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Subsidised entertainment for the middle classes

POLEMIC Public libraries are relics of a bygone age, argues Madsen Pirie
The great Victorian steam laundries of Edinburgh were resplendent with their copper pipes and gleaming machinery. They were where the poor could go to clean their clothes cheaply. Nearly a century later they were still there, trapped in a time-warp. Around them were coin-operated laundrettes on street corners, and washing machines in most homes; yet the steamies remained, protected by a diminishing coterie of devoted fans who liked to have their washing subsidised by the community.

As local authorities face the squeeze, the talk has been of library cutbacks; but no one has raised the question of whether public libraries as we know them have any useful role in the modern world. They are, for the most part, the institutions of the past century, when they were seen as a means of bringing literacy to the masses. What they supply to a middle-class clientle is entertainment. The overwhelming majority of borrowings are of popular fiction or do-it-yourself books. The claim has always been that Len Deighton is justified if he leads readers on to Dickens and Dostoevsky, but there is no evidence to suggest that devotees of pulp fiction ever rise above the genre.

Several developments have left the libraries marooned without a purpose. The most significant is that books are cheaper. The paperback revolution started by Penguin has brought an amazing wealth of literature, perennials as well as pot-boilers, within reach of most family budgets. The diminishing band who prefer to wait and borrow free rather than to buy, indicates that perhaps people find public libraries too much trouble. With cheap books everywhere, it is usually easier to buy.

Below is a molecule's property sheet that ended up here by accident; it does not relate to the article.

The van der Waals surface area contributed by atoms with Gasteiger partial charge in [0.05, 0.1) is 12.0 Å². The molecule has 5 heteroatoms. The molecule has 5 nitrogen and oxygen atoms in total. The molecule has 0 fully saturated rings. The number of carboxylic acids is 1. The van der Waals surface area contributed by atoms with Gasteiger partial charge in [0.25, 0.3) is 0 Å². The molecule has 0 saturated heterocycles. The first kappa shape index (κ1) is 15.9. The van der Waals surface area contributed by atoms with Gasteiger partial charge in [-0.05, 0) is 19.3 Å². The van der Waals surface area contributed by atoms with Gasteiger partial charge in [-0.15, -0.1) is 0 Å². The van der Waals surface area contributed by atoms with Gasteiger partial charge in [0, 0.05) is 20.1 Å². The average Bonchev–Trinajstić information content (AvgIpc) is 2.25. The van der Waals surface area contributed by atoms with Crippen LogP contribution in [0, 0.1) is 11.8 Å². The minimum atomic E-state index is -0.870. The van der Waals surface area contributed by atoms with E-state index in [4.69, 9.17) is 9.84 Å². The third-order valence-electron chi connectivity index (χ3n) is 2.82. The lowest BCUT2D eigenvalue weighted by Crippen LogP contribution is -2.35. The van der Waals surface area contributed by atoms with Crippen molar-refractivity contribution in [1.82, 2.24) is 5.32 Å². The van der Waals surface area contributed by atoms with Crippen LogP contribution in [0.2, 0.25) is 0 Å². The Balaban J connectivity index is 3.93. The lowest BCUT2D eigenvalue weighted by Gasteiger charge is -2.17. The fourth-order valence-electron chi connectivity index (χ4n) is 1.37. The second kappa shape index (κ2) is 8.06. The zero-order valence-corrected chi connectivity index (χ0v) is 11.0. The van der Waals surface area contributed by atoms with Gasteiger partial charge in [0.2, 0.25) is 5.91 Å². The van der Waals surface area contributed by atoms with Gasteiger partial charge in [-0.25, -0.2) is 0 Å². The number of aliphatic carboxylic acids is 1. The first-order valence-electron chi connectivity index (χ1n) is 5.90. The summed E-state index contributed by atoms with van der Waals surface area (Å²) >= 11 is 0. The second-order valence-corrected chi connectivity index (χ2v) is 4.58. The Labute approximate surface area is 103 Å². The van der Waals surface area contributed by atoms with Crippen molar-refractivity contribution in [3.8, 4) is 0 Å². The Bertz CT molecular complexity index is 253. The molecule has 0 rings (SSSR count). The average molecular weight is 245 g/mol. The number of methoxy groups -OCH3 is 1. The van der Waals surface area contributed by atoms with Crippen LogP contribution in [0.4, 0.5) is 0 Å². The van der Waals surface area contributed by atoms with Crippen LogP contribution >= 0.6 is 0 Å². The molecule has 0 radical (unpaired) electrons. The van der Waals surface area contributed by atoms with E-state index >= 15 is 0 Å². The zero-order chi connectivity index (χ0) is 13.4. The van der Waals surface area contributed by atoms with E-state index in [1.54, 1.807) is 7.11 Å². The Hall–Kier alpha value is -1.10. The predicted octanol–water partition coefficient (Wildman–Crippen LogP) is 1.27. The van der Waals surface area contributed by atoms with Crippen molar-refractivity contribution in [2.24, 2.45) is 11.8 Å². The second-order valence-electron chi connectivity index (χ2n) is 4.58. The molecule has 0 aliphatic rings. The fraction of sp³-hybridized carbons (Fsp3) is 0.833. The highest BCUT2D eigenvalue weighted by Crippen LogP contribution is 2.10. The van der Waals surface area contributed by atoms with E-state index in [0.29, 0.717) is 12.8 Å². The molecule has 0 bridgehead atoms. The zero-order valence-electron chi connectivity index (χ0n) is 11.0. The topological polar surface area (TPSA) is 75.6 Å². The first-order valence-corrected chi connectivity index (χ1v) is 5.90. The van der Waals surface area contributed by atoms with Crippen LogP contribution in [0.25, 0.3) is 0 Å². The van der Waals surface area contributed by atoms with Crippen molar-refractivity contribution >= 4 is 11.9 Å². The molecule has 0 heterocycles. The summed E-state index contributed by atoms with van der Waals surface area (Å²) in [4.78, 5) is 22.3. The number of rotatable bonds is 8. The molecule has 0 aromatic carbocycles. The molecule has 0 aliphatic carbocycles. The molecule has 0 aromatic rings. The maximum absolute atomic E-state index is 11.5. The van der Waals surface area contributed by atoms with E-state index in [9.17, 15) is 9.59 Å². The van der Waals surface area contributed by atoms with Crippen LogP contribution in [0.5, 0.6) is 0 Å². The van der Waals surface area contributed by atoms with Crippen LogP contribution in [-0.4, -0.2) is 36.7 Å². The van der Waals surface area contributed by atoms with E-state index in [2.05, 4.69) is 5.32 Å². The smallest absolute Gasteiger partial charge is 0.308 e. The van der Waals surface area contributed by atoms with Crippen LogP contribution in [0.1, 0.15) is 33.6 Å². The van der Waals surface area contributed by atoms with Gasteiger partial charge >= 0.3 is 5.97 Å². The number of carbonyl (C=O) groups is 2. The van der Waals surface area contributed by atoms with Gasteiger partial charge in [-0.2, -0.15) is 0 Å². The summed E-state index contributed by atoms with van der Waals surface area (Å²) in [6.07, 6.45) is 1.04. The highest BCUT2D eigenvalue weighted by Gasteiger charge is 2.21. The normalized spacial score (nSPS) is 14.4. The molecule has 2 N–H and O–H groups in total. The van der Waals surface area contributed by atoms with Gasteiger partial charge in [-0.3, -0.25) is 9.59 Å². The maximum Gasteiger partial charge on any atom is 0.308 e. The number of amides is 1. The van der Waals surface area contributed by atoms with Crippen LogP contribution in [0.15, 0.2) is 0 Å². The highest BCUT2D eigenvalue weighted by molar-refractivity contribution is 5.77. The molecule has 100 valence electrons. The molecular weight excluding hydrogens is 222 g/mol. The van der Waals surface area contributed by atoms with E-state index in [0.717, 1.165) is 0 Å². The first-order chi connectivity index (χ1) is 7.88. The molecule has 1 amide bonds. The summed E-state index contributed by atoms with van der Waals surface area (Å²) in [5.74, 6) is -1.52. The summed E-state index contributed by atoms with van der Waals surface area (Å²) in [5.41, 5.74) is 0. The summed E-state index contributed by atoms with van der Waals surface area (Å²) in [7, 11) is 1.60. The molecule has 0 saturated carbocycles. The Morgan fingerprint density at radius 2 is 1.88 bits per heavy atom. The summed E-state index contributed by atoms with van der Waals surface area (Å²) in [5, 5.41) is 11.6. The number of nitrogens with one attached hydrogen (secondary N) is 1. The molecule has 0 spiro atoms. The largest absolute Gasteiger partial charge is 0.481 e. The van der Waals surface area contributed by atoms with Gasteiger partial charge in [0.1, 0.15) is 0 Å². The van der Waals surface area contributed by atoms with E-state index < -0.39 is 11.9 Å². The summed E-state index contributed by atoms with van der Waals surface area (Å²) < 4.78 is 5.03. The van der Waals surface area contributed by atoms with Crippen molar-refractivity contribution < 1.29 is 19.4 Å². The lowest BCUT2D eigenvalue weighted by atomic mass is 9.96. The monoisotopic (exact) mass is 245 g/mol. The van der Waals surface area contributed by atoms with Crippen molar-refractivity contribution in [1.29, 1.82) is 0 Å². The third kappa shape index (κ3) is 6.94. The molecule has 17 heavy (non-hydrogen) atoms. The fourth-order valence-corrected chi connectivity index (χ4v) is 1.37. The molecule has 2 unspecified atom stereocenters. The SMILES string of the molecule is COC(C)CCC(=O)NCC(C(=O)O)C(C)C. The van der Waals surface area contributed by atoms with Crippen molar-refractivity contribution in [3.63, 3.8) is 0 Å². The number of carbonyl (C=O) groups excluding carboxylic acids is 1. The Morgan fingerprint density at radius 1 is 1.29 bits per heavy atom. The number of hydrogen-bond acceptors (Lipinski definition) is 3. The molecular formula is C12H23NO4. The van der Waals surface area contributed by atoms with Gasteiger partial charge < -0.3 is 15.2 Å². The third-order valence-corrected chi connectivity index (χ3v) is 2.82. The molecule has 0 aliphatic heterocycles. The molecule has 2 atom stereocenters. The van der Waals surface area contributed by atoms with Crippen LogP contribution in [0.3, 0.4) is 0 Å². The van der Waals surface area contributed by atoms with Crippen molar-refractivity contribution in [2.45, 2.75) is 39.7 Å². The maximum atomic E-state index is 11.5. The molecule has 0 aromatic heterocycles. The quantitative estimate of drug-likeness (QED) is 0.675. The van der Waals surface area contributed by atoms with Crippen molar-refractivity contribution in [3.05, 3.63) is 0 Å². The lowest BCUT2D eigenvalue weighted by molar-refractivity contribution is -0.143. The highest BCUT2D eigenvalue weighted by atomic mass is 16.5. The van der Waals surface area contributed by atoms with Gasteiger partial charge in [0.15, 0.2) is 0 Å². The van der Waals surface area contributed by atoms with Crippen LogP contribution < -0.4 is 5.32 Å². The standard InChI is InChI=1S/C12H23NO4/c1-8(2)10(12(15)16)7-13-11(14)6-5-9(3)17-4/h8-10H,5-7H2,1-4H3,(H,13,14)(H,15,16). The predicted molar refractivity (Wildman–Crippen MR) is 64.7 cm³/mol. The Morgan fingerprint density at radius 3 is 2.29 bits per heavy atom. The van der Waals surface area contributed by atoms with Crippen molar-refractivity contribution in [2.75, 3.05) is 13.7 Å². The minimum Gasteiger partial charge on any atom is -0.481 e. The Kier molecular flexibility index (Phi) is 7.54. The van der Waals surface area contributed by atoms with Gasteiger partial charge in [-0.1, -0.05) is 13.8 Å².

The profit-making penny libraries were driven out of business by the rise of free lending, but their modern equivalents are thriving: they are the paperback shops that sell second-hand books and buy back at half price. They are found in many markets and high street outlets, and the astonishing thing is the range of books they offer. The dedicated reader can buy poetry and the classics as well as Catherine Cookson.

Another change from Victorian times is that many schools now have their own libraries to tempt children into the delights of reading.

Schools are increasingly able to offer computerised access to information, and the few already on the Internet will be joined by thousands more as they discover how easy it is to access books on screen. Even individual homes are more likely than ever to have high-technology information services available down line.

Meanwhile, public libraries complain about cuts. They could charge for books, as most now do for videos, records and tapes, but this is against the creed of free lending. They could economise, by employing less highly qualified administrators. They could, perhaps more usefully, ask whether their institutions are needed at all in their present form.

I have happy memories as a teenager of leaving a bicycle (unlocked) outside a public library while I spent afternoons lost in the magic world of books. Most people would, I imagine, hate to see that lost for today's teenagers, just as they would deplore the loss of facilities for those doing genuine research. But this is not what libraries are doing; they are providing free entertainment in outmoded, inefficient and expensive ways.

Perhaps it is time for them to ask just what education and information services are needed in modern times, and what sort of institutions would be appropriate to provide them. The odds are that they would come up with answers far removed from the Victorian relics we are left with.

The writer is president of the Adam Smith Institute